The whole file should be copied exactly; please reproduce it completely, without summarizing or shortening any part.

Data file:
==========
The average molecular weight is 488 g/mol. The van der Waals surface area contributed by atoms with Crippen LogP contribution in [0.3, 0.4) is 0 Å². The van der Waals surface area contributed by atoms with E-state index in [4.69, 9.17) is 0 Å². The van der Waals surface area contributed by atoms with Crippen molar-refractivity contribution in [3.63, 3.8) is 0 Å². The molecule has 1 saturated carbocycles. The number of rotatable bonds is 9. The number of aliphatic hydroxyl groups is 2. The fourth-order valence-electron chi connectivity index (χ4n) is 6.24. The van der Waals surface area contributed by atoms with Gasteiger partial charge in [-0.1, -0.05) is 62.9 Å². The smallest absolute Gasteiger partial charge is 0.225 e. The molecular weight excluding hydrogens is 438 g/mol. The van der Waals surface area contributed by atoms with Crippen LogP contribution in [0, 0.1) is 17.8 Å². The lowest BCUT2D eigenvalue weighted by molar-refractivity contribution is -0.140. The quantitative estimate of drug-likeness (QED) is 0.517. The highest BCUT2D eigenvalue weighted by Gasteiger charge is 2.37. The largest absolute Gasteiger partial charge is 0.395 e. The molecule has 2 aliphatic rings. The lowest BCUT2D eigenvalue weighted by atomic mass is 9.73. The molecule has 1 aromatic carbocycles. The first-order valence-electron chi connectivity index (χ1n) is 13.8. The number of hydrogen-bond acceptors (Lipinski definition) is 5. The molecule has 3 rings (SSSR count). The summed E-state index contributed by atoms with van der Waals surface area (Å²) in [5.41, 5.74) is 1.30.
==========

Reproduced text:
The average molecular weight is 488 g/mol. The van der Waals surface area contributed by atoms with Crippen LogP contribution in [0.3, 0.4) is 0 Å². The van der Waals surface area contributed by atoms with E-state index in [4.69, 9.17) is 0 Å². The van der Waals surface area contributed by atoms with Crippen molar-refractivity contribution in [3.63, 3.8) is 0 Å². The molecule has 1 saturated carbocycles. The number of rotatable bonds is 9. The number of aliphatic hydroxyl groups is 2. The fourth-order valence-electron chi connectivity index (χ4n) is 6.24. The van der Waals surface area contributed by atoms with Gasteiger partial charge in [-0.1, -0.05) is 62.9 Å². The smallest absolute Gasteiger partial charge is 0.225 e. The molecular weight excluding hydrogens is 438 g/mol. The van der Waals surface area contributed by atoms with Crippen LogP contribution in [0, 0.1) is 17.8 Å². The lowest BCUT2D eigenvalue weighted by molar-refractivity contribution is -0.140. The quantitative estimate of drug-likeness (QED) is 0.517. The highest BCUT2D eigenvalue weighted by Gasteiger charge is 2.37. The largest absolute Gasteiger partial charge is 0.395 e. The molecule has 2 aliphatic rings. The lowest BCUT2D eigenvalue weighted by atomic mass is 9.73. The molecule has 1 aromatic carbocycles. The first-order valence-electron chi connectivity index (χ1n) is 13.8. The number of hydrogen-bond acceptors (Lipinski definition) is 5. The molecule has 3 rings (SSSR count). The summed E-state index contributed by atoms with van der Waals surface area (Å²) in [5.41, 5.74) is 1.30.